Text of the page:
The Data Products Working Group and the Mission Operations and Sequence Planning Working Group were established by the PSG to approve the Project's plans for data products and spacecraft/radar operations, respectively.

To accomplish its assignment, the RADIG is organized around six groups, each responsible for a general task (see Figure 7-1).

The Cartography and Geodesy Task Group will develop a latitude and longitude grid (known as a geodetic control network) for Venus by which Magellan maps of the planet may be coordinated and from which improved estimates of Venus' pole position and rotation rate may be derived.

The Surface Electrical Properties Task Group will work with the radar-scattering intensities obtained from both the SAR and altimetry operating modes, as well as with the thermal-emission data obtained from the radiometry mode, to determine the electrical properties of the surface.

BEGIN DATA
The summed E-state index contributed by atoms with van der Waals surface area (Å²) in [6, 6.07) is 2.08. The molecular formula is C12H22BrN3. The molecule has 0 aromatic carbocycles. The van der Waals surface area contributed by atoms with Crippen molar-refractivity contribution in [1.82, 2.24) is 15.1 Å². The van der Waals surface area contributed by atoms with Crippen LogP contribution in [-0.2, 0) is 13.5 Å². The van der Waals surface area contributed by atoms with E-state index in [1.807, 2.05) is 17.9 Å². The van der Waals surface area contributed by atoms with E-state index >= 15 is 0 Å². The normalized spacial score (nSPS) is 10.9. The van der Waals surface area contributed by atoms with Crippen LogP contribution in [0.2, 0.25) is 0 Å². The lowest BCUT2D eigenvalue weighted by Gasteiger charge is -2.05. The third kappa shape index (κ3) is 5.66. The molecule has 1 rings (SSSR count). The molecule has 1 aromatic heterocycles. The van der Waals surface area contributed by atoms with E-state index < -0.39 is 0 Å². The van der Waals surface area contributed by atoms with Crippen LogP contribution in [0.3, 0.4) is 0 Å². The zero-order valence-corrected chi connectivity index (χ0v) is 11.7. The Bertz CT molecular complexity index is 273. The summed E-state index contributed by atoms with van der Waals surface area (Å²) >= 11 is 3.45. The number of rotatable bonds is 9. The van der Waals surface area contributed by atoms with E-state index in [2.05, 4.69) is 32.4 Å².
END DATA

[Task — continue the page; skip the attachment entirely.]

The Geology and Geophysics Task Group is charged with meeting the scientific objectives that are the core of, and have largely justified, the Magellan mission. With 19 members, it is the largest of the task groups. Because of its size, it has been divided into four subgroups: (1) Volcanic and Tectonic Processes, (2) Impact Processes, (3) Erosional, Depositional, and Chemical Processes, and (4) Isostatic and Convection Processes. While these specialized processes provide a convenient framework, it is recognized that many, if not most, studies of the Venusian surface and interior will embrace more than one of them. Participation in these subgroups, and the consequent division of effort among the task groups' membership, will be fluid.